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Figure 15.7 Traditional conceptualization of a base biofilm showing an idealized concentration profile for a single limiting nutrient.

Two approaches are commonly used to model external mass transfer. One assumes that transport across the liquid layer is by molecular diffusion, with diffusivity In that case, the thickness L„ is defined as the equivalent depth of liquid through which the actual mass transfer can be described by molecular diffusion alone. Consequently, the flux, Js, or mass of substrate transported per unit area per unit time, is given by:

Because the diffusivity is an intrinsic characteristic of the material being transported (the fluid is assumed to be water), L„ becomes the parameter that must be evaluated before Eq. I5.l can be used to depict the rate of transport of the substrate to the biofilm. Its value must be deduced from Eq. 15.1 using measured fluxes coupled with known diffusivities and concentration gradients. The second approach employs a liquid phase mass transfer coefficient, k,, that incorporates all of the effects of diffusive and advective mass transfer into one parameter. In that approach:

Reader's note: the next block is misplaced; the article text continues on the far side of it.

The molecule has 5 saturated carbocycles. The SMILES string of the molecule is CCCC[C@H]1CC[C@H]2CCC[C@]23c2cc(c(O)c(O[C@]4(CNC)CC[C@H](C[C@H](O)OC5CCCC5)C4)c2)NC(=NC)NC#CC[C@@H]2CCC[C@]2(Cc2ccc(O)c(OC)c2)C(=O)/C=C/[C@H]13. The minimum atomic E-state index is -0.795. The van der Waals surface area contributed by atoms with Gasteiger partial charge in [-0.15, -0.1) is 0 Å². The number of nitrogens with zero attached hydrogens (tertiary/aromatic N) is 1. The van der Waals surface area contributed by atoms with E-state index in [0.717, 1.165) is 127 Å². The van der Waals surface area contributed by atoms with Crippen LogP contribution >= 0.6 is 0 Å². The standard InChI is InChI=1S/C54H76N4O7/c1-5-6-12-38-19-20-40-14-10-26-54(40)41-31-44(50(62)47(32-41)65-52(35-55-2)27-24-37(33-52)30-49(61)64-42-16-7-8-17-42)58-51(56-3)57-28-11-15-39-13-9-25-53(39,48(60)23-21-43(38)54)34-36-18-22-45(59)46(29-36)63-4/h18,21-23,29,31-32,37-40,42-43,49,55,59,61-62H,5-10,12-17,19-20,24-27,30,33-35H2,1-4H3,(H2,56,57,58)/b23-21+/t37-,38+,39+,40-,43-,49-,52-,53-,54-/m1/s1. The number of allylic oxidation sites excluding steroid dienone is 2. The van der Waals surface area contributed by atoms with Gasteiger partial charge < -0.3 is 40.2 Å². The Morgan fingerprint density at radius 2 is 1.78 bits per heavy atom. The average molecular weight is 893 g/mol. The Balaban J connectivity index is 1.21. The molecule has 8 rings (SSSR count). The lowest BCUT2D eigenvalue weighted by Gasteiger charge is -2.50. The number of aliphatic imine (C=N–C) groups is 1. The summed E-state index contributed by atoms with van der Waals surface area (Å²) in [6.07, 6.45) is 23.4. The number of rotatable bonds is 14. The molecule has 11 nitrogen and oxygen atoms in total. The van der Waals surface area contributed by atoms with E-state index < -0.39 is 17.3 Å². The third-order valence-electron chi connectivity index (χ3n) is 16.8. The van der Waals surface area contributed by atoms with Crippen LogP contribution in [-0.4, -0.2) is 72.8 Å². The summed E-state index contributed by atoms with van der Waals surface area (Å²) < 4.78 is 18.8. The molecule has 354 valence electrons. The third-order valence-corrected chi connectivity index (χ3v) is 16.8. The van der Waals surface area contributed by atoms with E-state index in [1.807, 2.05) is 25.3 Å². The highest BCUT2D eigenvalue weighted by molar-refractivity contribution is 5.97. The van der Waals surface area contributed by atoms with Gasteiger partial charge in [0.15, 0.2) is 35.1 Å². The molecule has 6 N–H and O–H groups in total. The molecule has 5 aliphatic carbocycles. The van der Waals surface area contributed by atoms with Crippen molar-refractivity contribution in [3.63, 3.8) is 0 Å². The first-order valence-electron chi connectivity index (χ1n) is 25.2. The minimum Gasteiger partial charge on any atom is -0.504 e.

The value of kL must also be deduced from measured fluxes and concentration gradients. It is apparent from comparison of Eqs. 15.1 and 15.2 that:

Thus, measured values of k, may be used to estimate and vice versa. The value of k, (and L„) will depend on the properties of the fluid (such as its viscosity, and its density, pw), the diffusivity of the substrate in the fluid, and the nature of the turbulence, which can be represented in part by the bulk fluid velocity past the biofilm, v. Figure 15.817 illustrates how that velocity influences the gradient in the

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